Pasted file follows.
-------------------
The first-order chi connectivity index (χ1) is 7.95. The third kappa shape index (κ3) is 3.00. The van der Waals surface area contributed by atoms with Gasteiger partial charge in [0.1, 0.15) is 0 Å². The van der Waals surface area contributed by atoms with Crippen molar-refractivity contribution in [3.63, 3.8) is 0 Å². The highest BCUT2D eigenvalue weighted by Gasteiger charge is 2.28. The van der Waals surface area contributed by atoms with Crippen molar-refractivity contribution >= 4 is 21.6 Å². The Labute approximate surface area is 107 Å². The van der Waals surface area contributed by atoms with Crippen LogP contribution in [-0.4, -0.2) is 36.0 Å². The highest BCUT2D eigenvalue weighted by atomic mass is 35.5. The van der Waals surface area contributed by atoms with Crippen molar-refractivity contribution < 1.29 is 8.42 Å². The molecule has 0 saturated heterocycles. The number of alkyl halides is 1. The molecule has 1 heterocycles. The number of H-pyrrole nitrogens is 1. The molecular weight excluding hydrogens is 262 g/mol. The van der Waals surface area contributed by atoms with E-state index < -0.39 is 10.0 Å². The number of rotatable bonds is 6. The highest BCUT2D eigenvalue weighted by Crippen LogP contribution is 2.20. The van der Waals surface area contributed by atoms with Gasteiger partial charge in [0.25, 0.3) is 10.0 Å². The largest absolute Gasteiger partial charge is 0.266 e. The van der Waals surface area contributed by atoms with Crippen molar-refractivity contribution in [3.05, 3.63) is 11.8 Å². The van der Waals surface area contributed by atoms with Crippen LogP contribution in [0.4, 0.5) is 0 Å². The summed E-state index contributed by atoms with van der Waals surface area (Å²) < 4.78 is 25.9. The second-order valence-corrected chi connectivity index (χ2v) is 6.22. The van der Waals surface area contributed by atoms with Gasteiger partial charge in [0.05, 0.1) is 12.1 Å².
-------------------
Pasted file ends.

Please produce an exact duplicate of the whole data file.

The first-order chi connectivity index (χ1) is 7.95. The third kappa shape index (κ3) is 3.00. The van der Waals surface area contributed by atoms with Gasteiger partial charge in [0.1, 0.15) is 0 Å². The van der Waals surface area contributed by atoms with Crippen molar-refractivity contribution in [3.63, 3.8) is 0 Å². The highest BCUT2D eigenvalue weighted by Gasteiger charge is 2.28. The van der Waals surface area contributed by atoms with Crippen molar-refractivity contribution >= 4 is 21.6 Å². The Labute approximate surface area is 107 Å². The van der Waals surface area contributed by atoms with Crippen LogP contribution in [-0.4, -0.2) is 36.0 Å². The highest BCUT2D eigenvalue weighted by atomic mass is 35.5. The van der Waals surface area contributed by atoms with Crippen molar-refractivity contribution < 1.29 is 8.42 Å². The molecule has 0 saturated heterocycles. The number of alkyl halides is 1. The molecule has 1 heterocycles. The number of H-pyrrole nitrogens is 1. The molecular weight excluding hydrogens is 262 g/mol. The van der Waals surface area contributed by atoms with E-state index < -0.39 is 10.0 Å². The number of rotatable bonds is 6. The highest BCUT2D eigenvalue weighted by Crippen LogP contribution is 2.20. The van der Waals surface area contributed by atoms with Gasteiger partial charge in [0.25, 0.3) is 10.0 Å². The largest absolute Gasteiger partial charge is 0.266 e. The van der Waals surface area contributed by atoms with Crippen molar-refractivity contribution in [3.05, 3.63) is 11.8 Å². The van der Waals surface area contributed by atoms with Crippen LogP contribution in [0.4, 0.5) is 0 Å². The summed E-state index contributed by atoms with van der Waals surface area (Å²) < 4.78 is 25.9. The second-order valence-corrected chi connectivity index (χ2v) is 6.22. The van der Waals surface area contributed by atoms with Gasteiger partial charge in [0.05, 0.1) is 12.1 Å².